“Reducing incidence” of renal flares in an individual with SLE means any of reducing severity (which can include reducing need for and/or amount of (e.g., exposure to) other drugs generally used for this conditions, including, for example, high dose corticosteroid and/or cyclophosphamide), duration, and/or frequency (including, for example, delaying or increasing time to renal flare as compared to not receiving treatment) of renal flare(s) in an individual. As is understood by those skilled in the art, individuals may vary in terms of their response to treatment, and, as such, for example, a “method of reducing incidence of renal flares in an individual” reflects administering the conjugate(s) described herein based on a reasonable expectation that such administration may likely cause such a reduction in incidence in that particular individual.

The present invention relates to the use of a GSK3 inhibitor as otherwise described herein in effective amounts for inducing immunological tolerance in a patient in need thereof. In alternative aspects of the invention, GSK3 inhibitors lead to activation of a pathway E-cadherin/β-catenin of dendritic cell maturation which leads to a dendritic phenotype which attenuates, rather than, induces, immune responses. The immune responses and mature dendritic cells produced by the method of the present invention attenuate the immune response in individuals, thus leading to effective therapies for a number of autoimmune diseases and/or diseases of immune dysfunction/dysregulation, including systemic lupus erythematosus (SLE), autoimmune diabetes (type I diabetes mellitus), asthma, rheumatoid arthritis, inflammatory bowel disease, among numerous others.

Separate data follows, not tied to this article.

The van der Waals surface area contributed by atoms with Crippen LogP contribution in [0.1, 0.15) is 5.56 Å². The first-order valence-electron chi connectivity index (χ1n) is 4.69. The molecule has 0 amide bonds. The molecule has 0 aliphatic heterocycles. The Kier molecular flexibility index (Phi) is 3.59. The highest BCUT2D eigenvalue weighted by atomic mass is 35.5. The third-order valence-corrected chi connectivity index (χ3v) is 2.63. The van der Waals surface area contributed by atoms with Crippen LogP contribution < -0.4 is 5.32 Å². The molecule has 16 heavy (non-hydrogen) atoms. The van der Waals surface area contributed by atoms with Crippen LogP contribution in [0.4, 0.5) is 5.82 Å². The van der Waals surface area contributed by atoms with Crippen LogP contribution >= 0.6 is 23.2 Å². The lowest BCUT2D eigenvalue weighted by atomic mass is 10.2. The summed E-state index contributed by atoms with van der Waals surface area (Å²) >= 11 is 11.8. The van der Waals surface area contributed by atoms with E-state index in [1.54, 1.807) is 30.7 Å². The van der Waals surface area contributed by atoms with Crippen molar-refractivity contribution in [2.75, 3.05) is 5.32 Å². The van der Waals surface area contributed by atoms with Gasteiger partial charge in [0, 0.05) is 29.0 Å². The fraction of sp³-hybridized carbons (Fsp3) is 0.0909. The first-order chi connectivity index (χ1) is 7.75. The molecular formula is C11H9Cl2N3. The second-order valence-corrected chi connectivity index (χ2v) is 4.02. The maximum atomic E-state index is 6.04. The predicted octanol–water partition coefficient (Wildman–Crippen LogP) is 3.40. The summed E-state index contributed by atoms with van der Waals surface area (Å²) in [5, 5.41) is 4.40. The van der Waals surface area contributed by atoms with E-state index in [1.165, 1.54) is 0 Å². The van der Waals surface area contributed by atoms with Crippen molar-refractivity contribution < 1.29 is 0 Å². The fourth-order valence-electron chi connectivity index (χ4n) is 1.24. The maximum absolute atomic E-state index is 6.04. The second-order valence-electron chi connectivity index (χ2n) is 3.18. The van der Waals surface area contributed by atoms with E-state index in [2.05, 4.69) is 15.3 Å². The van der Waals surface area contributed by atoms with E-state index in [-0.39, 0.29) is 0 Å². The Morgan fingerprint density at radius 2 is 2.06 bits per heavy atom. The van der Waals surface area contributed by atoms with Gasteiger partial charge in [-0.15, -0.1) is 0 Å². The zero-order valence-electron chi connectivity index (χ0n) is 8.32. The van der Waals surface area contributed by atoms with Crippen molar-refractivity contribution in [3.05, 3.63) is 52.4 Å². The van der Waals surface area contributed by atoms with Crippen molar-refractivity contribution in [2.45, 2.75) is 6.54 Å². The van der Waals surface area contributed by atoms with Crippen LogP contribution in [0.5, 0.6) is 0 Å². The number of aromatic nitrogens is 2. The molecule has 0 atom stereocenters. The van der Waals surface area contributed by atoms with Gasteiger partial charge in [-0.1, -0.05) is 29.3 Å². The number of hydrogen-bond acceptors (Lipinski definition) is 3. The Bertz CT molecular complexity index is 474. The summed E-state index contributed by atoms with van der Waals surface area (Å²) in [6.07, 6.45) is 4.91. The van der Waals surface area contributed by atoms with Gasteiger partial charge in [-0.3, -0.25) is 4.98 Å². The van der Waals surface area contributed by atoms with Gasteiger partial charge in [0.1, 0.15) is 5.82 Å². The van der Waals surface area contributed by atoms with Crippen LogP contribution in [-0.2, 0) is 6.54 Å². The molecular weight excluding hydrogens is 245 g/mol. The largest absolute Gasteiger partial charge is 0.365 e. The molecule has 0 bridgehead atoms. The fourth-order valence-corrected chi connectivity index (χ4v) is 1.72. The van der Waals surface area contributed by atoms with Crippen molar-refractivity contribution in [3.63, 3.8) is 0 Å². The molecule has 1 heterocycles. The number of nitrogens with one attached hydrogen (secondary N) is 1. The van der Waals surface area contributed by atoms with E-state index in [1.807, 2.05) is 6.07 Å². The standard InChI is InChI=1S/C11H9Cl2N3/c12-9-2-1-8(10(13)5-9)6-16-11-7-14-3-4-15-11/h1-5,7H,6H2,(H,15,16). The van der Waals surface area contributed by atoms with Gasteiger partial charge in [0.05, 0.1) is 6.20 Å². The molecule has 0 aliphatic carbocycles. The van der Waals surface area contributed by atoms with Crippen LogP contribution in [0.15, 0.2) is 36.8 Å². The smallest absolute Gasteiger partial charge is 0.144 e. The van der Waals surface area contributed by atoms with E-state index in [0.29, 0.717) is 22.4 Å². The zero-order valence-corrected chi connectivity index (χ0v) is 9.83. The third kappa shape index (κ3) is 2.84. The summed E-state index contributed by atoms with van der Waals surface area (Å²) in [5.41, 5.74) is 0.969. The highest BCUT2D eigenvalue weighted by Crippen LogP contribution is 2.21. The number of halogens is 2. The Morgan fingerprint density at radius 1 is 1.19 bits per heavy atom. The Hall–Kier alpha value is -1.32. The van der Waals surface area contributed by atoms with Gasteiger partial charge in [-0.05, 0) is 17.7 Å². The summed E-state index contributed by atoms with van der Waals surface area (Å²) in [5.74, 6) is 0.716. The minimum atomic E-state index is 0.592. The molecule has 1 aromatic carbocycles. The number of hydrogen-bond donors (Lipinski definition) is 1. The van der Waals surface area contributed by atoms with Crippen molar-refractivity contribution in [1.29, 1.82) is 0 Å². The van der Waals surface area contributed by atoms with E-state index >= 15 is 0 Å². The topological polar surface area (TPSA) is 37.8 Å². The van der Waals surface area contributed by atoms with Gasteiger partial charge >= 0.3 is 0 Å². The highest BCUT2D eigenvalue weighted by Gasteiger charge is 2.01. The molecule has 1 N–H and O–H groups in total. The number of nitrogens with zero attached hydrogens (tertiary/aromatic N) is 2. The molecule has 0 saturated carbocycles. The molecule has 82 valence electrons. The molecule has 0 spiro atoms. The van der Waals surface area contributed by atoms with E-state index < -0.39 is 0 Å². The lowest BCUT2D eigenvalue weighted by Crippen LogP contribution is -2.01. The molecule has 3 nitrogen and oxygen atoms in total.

In the present invention, a GSK3 inhibitor is administered in an effective amount to a patient exhibiting immune intolerance/immune dysfunction in order to induce immune tolerance in the patient. In at least one aspect of the invention, the method of the present invention results in the activation of the E-cadherin/β-catenin pathway in immature dendritic cells and the production of mature dendritic cells which exhibit a T cell response associated with the induction or maintenance of T cell tolerance in said patient. The resulting mature dendritic cells which are produced from the use of GSK inhibitors according to the present invention, are characterized by many features of dendritic cells which are matured by microbial stimuli, such as increase in major histocompatibility complex (MHC) type II products, costimulatory molecules (e.g. CD80, CD86) and the upregulation of chemokine receptors required for dendritic cell migration.